Dr. Jonathan Eisen is a professor at the University of California Davis, with appointments in the Department of Evolution on Ecology and the Department of Medical, Microbiology and Immunology at the medical school as well as the Genome Center. He's the director of the UC Davis Microbiome Special Research Program and he is an elected member of the American Academy of Microbiology. For his research, Dr. Eisen applies genomic tools to document and make sense of the vast diversity of microbes living on diverse environments on Earth, including beneficial and pathogenic microbes, living on us. Dr. Eisen has pioneered the use of genomic sequencing tools and computational methods to facilitate the discovery of novel pathogens like the one that we are dealing with right now, COVID-19 pandemic. Dr. Eisen is also a leader in the Open Access Movement of scientific publishing, which has been really critical during the COVID-19 pandemic as researchers around the world are rushing to produce, ensure, and analyze scientific data and try to make sense of that data and try to make quick decisions.
*The introduction above was done by Dr. Santiago Ramírez of UC Davis College of Biological Sciences.
Dr. Eisen's Town Hall video with English and Spanish subtitles can be found here.
Transcript of Dr. Jonathan Eisen’s talk
I've spent the last 30 years, which is scary, working on using DNA sequencing to study microbes.
I started studying these weird bacteria that lived inside organisms from the bottom of the ocean or from sediments, like giant tube worms that have strange bacteria that live inside of them. And at that time, it was difficult and expensive to do DNA sequencing, and so I spent a year and a half working in this lab. I worked as a technician for a year after I graduated and I generated data for a single gene from one bacterial symbiont that lived inside one clam species. Actually, one single clam sample from Woods Hole, Massachusetts from the seagrass beds, and it took me a year and a half to read 1,500 or so bases of DNA sequence from this one bacteria and I got a paper out of this. My first scientific paper studying bacteria through DNA sequencing. And today in my lab, undergraduates and graduate students can read 50 billion bases of sequence in a day or two for $1,000. And everywhere in between that time, 30 years ago and now, I've been working on using DNA sequencing to study various microbes, either microbes that we can grow in the laboratory or microbes from environmental samples. And I've been all over the map, I like everything, I can't pick and choose, for better or worse.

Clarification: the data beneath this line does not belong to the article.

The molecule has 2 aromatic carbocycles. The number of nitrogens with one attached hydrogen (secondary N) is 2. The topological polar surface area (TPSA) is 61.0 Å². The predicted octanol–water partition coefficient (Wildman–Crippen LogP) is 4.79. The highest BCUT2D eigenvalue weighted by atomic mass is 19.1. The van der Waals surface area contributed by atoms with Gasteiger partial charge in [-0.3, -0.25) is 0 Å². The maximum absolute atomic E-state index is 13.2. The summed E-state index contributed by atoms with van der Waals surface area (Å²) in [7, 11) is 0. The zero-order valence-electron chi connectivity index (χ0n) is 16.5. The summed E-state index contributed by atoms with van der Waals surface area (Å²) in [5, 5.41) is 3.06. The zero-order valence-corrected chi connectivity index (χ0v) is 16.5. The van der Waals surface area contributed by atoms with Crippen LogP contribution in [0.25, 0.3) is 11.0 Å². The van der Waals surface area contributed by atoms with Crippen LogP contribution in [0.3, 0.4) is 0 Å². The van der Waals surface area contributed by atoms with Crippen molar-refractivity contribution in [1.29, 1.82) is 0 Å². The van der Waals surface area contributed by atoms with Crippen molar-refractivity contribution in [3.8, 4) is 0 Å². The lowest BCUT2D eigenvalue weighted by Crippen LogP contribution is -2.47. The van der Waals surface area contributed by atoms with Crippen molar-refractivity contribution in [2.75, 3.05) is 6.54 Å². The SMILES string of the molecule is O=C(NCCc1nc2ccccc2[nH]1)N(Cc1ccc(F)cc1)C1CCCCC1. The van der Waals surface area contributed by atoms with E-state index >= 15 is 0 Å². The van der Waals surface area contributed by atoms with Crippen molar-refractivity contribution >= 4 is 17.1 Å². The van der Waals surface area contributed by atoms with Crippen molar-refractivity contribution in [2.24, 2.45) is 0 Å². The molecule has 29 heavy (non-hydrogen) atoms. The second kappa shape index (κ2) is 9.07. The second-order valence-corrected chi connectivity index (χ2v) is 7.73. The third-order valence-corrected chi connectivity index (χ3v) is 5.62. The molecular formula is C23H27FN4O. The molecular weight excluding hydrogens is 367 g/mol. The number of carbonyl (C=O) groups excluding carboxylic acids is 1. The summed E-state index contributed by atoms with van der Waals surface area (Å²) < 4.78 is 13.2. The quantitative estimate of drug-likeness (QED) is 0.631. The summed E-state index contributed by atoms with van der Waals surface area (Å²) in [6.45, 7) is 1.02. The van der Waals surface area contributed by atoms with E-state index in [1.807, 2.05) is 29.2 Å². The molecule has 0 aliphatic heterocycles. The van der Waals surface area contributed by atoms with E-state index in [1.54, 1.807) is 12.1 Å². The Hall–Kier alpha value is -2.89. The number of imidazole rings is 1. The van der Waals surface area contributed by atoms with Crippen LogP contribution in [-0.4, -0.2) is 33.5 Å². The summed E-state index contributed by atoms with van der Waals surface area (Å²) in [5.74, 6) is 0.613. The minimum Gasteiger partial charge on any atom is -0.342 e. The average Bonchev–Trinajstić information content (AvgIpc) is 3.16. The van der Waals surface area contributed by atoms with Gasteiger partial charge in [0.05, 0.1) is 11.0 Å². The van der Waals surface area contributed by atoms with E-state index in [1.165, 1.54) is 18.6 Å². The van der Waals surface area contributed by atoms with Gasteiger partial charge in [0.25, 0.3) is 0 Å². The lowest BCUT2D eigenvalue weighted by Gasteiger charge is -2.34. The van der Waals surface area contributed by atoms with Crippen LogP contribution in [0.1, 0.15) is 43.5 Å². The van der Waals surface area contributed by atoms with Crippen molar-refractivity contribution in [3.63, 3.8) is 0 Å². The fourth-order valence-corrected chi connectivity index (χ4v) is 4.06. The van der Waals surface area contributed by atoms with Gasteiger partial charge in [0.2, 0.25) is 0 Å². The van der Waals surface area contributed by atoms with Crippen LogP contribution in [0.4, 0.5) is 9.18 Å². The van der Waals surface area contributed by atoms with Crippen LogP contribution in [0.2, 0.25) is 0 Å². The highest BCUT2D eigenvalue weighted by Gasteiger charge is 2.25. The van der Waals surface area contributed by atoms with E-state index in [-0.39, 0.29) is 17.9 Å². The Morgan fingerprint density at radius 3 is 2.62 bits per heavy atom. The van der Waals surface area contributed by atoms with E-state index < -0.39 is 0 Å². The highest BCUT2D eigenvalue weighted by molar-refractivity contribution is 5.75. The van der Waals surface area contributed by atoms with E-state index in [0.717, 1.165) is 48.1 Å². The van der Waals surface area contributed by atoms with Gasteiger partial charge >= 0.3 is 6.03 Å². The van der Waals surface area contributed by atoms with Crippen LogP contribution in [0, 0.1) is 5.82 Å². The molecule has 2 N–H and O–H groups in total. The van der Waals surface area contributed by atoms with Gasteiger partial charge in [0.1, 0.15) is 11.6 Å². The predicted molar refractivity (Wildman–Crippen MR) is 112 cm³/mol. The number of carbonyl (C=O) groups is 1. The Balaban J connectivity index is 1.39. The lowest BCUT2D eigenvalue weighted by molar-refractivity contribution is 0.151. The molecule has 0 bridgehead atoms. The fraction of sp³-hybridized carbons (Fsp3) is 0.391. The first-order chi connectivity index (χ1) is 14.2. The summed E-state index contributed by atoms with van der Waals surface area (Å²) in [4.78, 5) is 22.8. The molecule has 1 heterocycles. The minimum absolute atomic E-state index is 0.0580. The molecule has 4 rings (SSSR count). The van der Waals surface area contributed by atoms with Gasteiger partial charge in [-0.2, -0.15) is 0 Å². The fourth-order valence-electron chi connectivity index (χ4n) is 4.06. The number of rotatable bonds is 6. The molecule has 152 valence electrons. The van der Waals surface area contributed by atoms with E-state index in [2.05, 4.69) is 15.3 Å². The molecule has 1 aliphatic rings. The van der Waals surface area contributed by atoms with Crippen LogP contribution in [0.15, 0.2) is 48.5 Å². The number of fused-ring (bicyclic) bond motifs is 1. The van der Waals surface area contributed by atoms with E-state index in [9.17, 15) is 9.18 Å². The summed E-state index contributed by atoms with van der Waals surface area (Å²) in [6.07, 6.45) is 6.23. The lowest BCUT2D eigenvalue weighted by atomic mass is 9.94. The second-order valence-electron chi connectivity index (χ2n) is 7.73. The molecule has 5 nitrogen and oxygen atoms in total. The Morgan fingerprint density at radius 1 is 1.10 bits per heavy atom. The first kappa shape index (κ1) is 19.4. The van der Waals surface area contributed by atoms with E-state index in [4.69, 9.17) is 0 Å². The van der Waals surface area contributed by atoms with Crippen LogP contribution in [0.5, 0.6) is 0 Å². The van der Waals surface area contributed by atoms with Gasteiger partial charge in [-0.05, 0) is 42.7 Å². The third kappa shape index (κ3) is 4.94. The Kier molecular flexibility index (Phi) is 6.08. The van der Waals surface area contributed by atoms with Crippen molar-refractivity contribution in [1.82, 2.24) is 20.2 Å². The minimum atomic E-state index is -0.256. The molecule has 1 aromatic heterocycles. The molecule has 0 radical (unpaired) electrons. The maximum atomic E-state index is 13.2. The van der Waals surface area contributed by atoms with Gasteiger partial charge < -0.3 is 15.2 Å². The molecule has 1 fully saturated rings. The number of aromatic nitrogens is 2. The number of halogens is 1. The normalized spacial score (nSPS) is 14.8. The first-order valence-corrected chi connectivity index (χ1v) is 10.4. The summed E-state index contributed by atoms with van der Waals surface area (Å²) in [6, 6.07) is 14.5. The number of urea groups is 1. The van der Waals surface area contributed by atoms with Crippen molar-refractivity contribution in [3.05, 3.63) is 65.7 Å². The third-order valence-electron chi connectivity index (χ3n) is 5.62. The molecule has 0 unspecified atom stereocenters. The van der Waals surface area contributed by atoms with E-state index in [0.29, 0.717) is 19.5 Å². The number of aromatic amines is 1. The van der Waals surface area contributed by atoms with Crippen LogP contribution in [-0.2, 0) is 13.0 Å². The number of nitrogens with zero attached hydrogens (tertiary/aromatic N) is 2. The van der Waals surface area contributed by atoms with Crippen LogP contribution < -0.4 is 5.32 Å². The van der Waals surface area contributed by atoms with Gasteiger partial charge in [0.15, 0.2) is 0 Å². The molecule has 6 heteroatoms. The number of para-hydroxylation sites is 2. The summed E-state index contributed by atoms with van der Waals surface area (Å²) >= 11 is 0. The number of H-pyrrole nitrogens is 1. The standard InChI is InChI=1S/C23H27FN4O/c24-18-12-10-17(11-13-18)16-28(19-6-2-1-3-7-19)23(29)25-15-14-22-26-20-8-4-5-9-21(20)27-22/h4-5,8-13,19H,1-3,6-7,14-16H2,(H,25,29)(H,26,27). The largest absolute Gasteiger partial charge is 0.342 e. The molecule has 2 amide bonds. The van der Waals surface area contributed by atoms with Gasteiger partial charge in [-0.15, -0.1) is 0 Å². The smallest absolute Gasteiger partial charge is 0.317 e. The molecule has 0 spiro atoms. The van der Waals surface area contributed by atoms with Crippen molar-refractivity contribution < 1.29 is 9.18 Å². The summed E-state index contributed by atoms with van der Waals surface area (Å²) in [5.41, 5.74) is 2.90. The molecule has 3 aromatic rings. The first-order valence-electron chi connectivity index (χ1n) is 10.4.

I moved to Davis about 15 years ago and still doing DNA sequencing but most of the work we've been doing in the last 15 years has been using sequencing to study communities of microbes, the so-called microbiome, such as the microbes that live on plant roots or on skin or in the human digestive tract or in soil or in other places. And these cases, we're doing this, in part, because those communities are interesting, but also, it's the first time we've been able to study a lot of these communities because DNA sequencing is cheap enough to study thousands of organisms at one time, basically. And so, I have done a lot of work on emerging infectious diseases over the years.
I worked and did the DNA sequencing for the anthrax bioterrorism incidents that happened right after September 11th and we were involved in working with the FBI on doing forensic investigation related to anthrax from letters and from other environmental samples. But I'm interested in everything about microbes, including emerging infectious diseases. And so when the pandemic started, we've just shifted a lot of the things that we're focusing on both in terms of communication and starting to do some research in this area trying to contribute to studies of how the new coronavirus spreads in particular environments, how viable it is in surfaces, whether or not you can get infected by touching particular surfaces and also trying to just help everybody at Davis and in California figure out ways that we can contribute to studying this emerging infectious disease. And since most of what I know is about DNA sequencing, that's the part that I'm trying to contribute to. So I'll leave it there. Basically, if it's about DNA sequencing, I know something about it. If it's about bird photography, I'm happy to talk about that or Open Science or anything in between.
Transcript of student questions and highlights
Q: How important it is to understand and catalog that vast diversity of microbes to predict the next pandemic? And is that even possible? Can we, by knowing every single microbe that lives on Earth, can we make a prediction of when the next pandemic is gonna be?
I think, there are actually some groups at UC Davis that have been involved in this project called Predict that have been trying to do exactly this type of thing with pathogens that probably know more about this than I do. But I have a component of this that I've been a bit obsessed with for the last 15 years or so or maybe even longer…